Posted by: Sarah at 03:25 AM | Comments (7) | Add Comment
Post contains 621 words, total size 4 kb.

1 I think that is the one thing that truly sets the military apart from 'regular people': that they WANT to be over there. Most people wouldn't understand why they'd willingly go somewhere and put themselves in harm's way for people they don't know. What people don't understand is that they're going not to abandon the ones they love at home, but to ensure their--and everyone else in this country's--safety. And it wouldn't occur to them to look at it any other way.

Posted by: Ann M. at March 12, 2008 07:56 AM (HFUBt)

2 It's really not about where we are better or worse. (of course I happen to think worse.) What matters is that some little kid just got killed over there for nothing, just now, right as I'm typing. For nothing.

Posted by: Will at March 12, 2008 09:26 AM (/Wwv3)

3 I take that back. It's worse than nothing. It's for a few chicken hawk's ego, for bush to out-do his dad, for oil that we never got anyway, for lies and lies and lies, for distraction, for the ripping away of our privacy and freedoms by an over-ambitious executive branch, for lies, for hate, for racism, for killing... killing for the sake of killing, because that's what some people need... for hate and greed and stupidity and ignorance... for revenge, even if it's on the wrong people, and for those who need to torture others to feel okay about themselves... the war is for all of these things, and it's far worse than nothing.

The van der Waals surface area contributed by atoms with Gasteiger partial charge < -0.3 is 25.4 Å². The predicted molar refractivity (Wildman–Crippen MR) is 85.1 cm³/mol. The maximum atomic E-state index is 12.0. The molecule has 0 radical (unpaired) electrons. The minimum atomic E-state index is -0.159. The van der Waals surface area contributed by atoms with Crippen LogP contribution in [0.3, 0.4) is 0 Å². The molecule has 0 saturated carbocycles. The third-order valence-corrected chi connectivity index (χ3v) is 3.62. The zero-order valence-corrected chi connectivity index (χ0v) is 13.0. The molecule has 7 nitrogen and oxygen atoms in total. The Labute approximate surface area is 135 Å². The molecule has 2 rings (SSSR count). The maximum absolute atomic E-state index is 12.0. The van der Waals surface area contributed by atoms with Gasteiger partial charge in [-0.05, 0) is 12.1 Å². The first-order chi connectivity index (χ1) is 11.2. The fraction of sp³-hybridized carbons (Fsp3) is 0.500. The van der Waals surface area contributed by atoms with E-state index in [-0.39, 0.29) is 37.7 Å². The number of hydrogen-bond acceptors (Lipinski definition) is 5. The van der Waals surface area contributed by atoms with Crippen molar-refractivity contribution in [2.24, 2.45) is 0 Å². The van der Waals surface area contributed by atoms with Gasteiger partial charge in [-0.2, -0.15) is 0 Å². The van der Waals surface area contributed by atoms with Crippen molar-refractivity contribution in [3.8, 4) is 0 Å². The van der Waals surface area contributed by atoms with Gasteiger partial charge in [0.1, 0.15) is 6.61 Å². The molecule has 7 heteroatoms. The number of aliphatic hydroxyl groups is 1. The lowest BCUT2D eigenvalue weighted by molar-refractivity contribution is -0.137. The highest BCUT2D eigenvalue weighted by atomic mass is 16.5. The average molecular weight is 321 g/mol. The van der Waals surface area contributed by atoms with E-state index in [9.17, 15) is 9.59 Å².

Posted by: WIll at March 12, 2008 09:30 AM (/Wwv3)

4 I was going to respond to your post but then I read the above comments and now I cant remember what I was going to type. My train of thought is derailed. I agree with what ann was saying, most dont understand them. I cant speak for the military as a whole, nor would I dare to, but the Marine I know and married, believes in why we are there. He wants nothing more then to be back in country again. I'm sorry I really cant get my train of thought back. I dont mean to make this such a rambling comment! I just cant get past it.... its not the reason, its not why my babies go to bed at night with their father somewhere else, its sad that so many people dont understand what the military is really made up of.

Posted by: lea at March 12, 2008 04:50 PM (SyhWV)

5 Will is clearly not the sharpest knife in the drawer. Good post Sarah.

Posted by: Badger 6 at March 14, 2008 06:58 PM (u1G+6)

6 I'm sorry. I'm not an idiot. I feel passionately. I feel too much sometimes. I'm sorry.

Posted by: Will at March 14, 2008 08:21 PM (0Yps+)

7 Sarah, Thanks for this post. I am a PA guard Wife, and I know Chaplain Etter. I agree with you, and the chaplain. Any Military family goes through reintegration, the Chaplains comments are just an illustration of the changes we make while we are apart. What is sad, is that some reported used those comments (or tried) to fit the story he/she wanted to write. My husband does not want to go back to Iraq. He does not want to leave his family, but he will be damned if his guys get to go without him. So invested in Iraq, or in his troops, it's still the investment that counts.

Posted by: medics_wife at March 17, 2008 06:22 AM (ZEIBc)